We may have learned through osmosis that how other people treat us is the measure of our worth. It may be a measure, but not of that. As children, we certainly could not control how others treated us. And as adults, we may not have learned the skills needed to help others remember how to treat us. One of my favorite sayings is, “The ego is easily offended.” Looking for slights or collecting “anger stamps” is rarely satisfying.
Instead, we can adopt realistic boundaries and remember to stop at the line in the sand at our feet. We all want validation, but we can’t guarantee everyone will deliver it. So we can know that how others treat us has more to do with their needs. Sometimes a statement as simple as “I am your wife. Do not speak to me in that tone” is enough to remind your partner of how you are to be treated.
There is a positive, affirming pride called self-esteem and a negative, inverse pride which is easily hurt and self-conscious. The negative one generates self-pity if not the center of attention, feeling unloved and unworthy if not constantly acknowledged. Learning to nurture ourselves emotionally will lessen the amount of hurt pride we experience. We are free to communicate our boundaries and, when we learn to do so, will experience more satisfying emotional security.
We can realize that there are many supportive people who will value a relationship with us but we also have to accept we are just one of the human race, no better or worse than anyone else. No one has a “get out of hurt” card and it doesn’t mean you are less than others because you don’t have one.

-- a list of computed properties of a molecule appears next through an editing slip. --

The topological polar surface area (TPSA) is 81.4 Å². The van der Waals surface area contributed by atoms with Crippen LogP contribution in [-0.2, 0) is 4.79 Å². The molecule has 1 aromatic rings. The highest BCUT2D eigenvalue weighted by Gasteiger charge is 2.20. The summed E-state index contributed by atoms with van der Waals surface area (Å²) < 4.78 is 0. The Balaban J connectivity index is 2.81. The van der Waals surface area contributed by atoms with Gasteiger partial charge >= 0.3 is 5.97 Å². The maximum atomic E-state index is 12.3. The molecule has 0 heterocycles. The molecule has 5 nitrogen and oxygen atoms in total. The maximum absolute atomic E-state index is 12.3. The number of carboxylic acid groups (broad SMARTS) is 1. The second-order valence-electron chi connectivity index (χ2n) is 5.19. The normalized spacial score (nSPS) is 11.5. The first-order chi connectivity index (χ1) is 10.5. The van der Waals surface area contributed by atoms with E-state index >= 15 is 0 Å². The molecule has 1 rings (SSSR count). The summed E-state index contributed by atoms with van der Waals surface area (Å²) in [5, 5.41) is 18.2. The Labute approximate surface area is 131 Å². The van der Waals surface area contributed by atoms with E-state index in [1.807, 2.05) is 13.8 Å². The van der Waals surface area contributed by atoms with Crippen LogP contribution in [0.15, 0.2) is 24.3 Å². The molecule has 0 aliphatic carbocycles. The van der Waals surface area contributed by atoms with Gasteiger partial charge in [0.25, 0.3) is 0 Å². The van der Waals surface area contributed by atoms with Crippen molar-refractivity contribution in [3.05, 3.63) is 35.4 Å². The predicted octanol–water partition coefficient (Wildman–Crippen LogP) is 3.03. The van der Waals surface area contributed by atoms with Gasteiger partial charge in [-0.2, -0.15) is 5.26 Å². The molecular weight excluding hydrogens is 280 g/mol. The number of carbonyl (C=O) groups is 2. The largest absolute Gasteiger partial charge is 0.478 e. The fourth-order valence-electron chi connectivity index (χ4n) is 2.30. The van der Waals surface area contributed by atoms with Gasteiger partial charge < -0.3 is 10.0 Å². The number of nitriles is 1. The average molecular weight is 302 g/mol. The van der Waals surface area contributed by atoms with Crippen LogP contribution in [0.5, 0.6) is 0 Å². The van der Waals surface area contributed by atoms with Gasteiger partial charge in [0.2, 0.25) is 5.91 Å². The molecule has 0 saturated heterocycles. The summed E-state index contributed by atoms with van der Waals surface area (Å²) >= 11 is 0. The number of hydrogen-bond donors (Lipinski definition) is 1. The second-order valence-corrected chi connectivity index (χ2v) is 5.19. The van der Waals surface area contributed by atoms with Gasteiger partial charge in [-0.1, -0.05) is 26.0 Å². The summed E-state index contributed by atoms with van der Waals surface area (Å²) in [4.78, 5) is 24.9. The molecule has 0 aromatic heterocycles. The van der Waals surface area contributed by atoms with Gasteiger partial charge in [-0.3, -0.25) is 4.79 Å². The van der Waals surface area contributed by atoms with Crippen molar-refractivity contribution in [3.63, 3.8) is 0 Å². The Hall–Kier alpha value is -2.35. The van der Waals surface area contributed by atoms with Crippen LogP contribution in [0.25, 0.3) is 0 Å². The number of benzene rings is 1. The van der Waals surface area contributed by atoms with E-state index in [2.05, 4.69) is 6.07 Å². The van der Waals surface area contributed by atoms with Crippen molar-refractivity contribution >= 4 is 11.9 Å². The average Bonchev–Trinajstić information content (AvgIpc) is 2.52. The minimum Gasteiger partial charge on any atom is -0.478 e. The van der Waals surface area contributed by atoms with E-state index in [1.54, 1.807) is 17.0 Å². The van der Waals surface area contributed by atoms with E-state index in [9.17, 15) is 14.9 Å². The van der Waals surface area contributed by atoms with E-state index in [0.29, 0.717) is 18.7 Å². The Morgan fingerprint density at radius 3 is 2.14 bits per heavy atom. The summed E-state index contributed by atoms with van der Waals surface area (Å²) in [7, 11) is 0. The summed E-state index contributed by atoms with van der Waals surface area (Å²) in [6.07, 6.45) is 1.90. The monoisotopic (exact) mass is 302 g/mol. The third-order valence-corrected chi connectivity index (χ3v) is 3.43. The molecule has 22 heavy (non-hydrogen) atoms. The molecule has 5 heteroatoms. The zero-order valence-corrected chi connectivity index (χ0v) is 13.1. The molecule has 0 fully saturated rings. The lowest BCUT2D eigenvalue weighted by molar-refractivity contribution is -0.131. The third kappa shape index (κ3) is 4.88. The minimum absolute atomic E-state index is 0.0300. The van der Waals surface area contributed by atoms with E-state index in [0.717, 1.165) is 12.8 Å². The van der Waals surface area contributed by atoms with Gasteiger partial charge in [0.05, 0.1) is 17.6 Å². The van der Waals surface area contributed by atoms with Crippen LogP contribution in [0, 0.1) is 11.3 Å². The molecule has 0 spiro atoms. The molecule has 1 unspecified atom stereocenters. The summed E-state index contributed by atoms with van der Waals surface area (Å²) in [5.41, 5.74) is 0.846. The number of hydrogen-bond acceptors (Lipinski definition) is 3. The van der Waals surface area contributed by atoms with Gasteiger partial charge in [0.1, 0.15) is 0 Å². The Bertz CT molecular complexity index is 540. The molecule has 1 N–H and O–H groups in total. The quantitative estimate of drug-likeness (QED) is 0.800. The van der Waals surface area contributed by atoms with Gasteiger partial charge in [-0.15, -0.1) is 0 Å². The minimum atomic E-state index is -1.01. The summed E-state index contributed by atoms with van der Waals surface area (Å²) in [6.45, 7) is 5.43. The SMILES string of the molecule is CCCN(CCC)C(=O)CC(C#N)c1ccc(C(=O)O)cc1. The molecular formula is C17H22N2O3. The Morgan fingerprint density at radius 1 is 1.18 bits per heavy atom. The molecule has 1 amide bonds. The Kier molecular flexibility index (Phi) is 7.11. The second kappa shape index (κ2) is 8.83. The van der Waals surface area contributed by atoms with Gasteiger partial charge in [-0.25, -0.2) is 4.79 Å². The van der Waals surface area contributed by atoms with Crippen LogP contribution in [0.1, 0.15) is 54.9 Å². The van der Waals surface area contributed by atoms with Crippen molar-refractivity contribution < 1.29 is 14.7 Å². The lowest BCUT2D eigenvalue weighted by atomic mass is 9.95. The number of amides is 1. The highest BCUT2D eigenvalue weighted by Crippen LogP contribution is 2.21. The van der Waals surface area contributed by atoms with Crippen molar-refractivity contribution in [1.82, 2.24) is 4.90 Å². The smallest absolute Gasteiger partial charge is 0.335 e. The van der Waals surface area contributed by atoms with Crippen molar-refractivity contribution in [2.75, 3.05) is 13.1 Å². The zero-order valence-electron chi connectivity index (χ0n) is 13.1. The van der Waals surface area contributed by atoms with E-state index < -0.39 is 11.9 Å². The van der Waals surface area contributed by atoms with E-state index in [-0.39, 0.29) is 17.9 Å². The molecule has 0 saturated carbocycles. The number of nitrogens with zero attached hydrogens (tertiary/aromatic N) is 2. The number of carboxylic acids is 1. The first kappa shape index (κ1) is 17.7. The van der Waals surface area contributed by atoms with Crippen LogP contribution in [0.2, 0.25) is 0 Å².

Closely related to pride is loss. Unacknowledged and ungrieved loss often shows up as a resentment. Emotional losses such as betrayal and dishonesty certainly can punch us in the gut. Out of fear that we were somehow to blame for being hurt, we feel more powerful if we harden our anger into resentment rather than admit we have lost something precious to us.
Sadness and hurt are underneath most anger and are often more uncomfortable to deal with. We may feel that if we don’t hold onto our loss, we will lose part of our identity or it didn’t matter or wasn’t important, and we know it was. We may have been told to “just get over it.” Well meaning sympathizers may say, “How could you let him do that to you?
The reality is that part of human interaction will always be missed connections, mixed signals, and missteps. We can stop thinking that we are the only ones who have suffered a loss. It is part of the common human experience. As a popular song said, “Everybody plays the fool sometime.” It does not mean we are deficient.
If we realize that all of us, the one who hurt us and ourselves, are doing the best we can with what we know at the time, we can allow ourselves to admit our pain, give it time and support, and even get stronger for having gone through the loss. We can also take responsibility for our choices in our relationships without blaming ourselves or others.
In this way, we can pour the poison down the drain and accept that “forgiveness is giving up all hope of a better past.”